A new study from Denmark conducted over a 16-year period shows a 30% reduction in the 1-year mortality rate following percutaneous coronary intervention (PCI) for ST-segment elevation myocardial infarction (STEMI). The results may be due to adoption of optimal early management of patients, including reductions in time delays and uptake of guideline-directed treatments, researchers say.
Denmark, a country with a PCI-based strategy and fast uptake of guideline-recommended therapy, is ideal for studying changes in STEMI mortality.
The study, which used linked registries, included 19,613 patients, median age 64 years and almost 75% male, receiving first time treatment with PCI for STEMI from 2003-2018.
Researchers divided patients into four groups according to the year of PCI.
They compared mortality in these patients with age- and sex-matched individuals (1:5 ratio) without a history of MI, PCI, or coronary artery bypass grafting (CABG) from the western Denmark general population.
The study outcome was all-cause mortality at 1 year, 0 to 30 days, and 31 to 365 days.
From 2003 to 2018, 1-year mortality gradually decreased in PCI-treated patients with STEMI, from 10.8% in 2003-2006, to 10.4% in 2007-2010, 9.1% in 2011-2014, and 7.7% in 2015-2018. After adjustment for confounders, this corresponded to a relative risk reduction of 29% (adjusted hazard ratio, 0.71; 95% CI, 0.62 – 0.82).
The largest absolute decline in mortality was between 0 and 30 days after PCI: 2.3% compared with 1.0% in the 31- to 365-day period.
The improvement in cardiovascular prognosis coincided with optimization of prehospital triage, increased use of secondary preventative treatments, and changes in the PCI procedure, including implantation of newer-generation drug-eluting stents (DES).
While mortality was reduced by 0.7% in the matched general population (decreasing from 3.2% in 2003-2006 to 2.5% in 2015-2018), the absolute mortality decline in patients with STEMI was about 4.5-fold as large.
The results indicate optimization of early management of PCI-treated patients with STEMI “offers great opportunities for improving overall survival in contemporary clinical practice,” write the authors.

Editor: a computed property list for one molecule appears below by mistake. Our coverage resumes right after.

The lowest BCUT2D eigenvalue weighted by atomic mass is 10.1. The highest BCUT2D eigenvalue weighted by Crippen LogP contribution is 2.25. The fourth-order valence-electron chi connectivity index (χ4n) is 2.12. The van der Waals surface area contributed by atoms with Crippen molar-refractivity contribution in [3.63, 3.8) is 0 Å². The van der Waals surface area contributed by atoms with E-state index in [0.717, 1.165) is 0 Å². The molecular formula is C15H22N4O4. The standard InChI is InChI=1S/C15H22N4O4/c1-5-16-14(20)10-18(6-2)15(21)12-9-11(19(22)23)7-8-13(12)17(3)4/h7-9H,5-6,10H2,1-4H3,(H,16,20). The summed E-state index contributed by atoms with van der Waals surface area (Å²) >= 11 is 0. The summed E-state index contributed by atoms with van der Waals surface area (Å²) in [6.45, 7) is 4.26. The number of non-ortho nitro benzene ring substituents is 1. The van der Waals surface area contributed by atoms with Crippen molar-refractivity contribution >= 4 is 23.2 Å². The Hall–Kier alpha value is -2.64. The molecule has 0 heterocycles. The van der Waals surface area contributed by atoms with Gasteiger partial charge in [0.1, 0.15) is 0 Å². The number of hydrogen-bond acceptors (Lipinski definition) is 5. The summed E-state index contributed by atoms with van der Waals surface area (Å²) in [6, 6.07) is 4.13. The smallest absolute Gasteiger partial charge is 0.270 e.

In an accompanying editorial, Timothy D. Henry, MD, from the Lindner Center for Research and Education, The Christ Hospital Health Network, Cincinnati, Ohio, and colleagues, said the findings “are certainly encouraging,” but noted the study may not be applicable to other health systems and patients. For example, it only included patients presenting with their first STEMI, so it’s unknown how mortality rates might be affected by the inclusion of “less frequent, but often catastrophic, presentations of STEMI.”
The study was conducted by Pernille Gro Thrane, MD, Department of Cardiology, Aarhus University Hospital, Aarhus, Denmark, and colleagues. It was published online in the September 2023 issue of the Journal of the American College of Cardiology.
The study was observational, which precludes conclusions on causal relationships. Data on prehospital delays were available only for the last part of the study period. Out-of-hospital cardiac arrest was not explicitly registered in the database but was included as a composite measure of “critical preoperative condition.” However, this variable did display an overall stable trend.
The study was supported by the Aase and Ejnar Danielsen Foundation. Thrane and Henry report no relevant financial relationships; for disclosures of other authors, see the study and the editorial.
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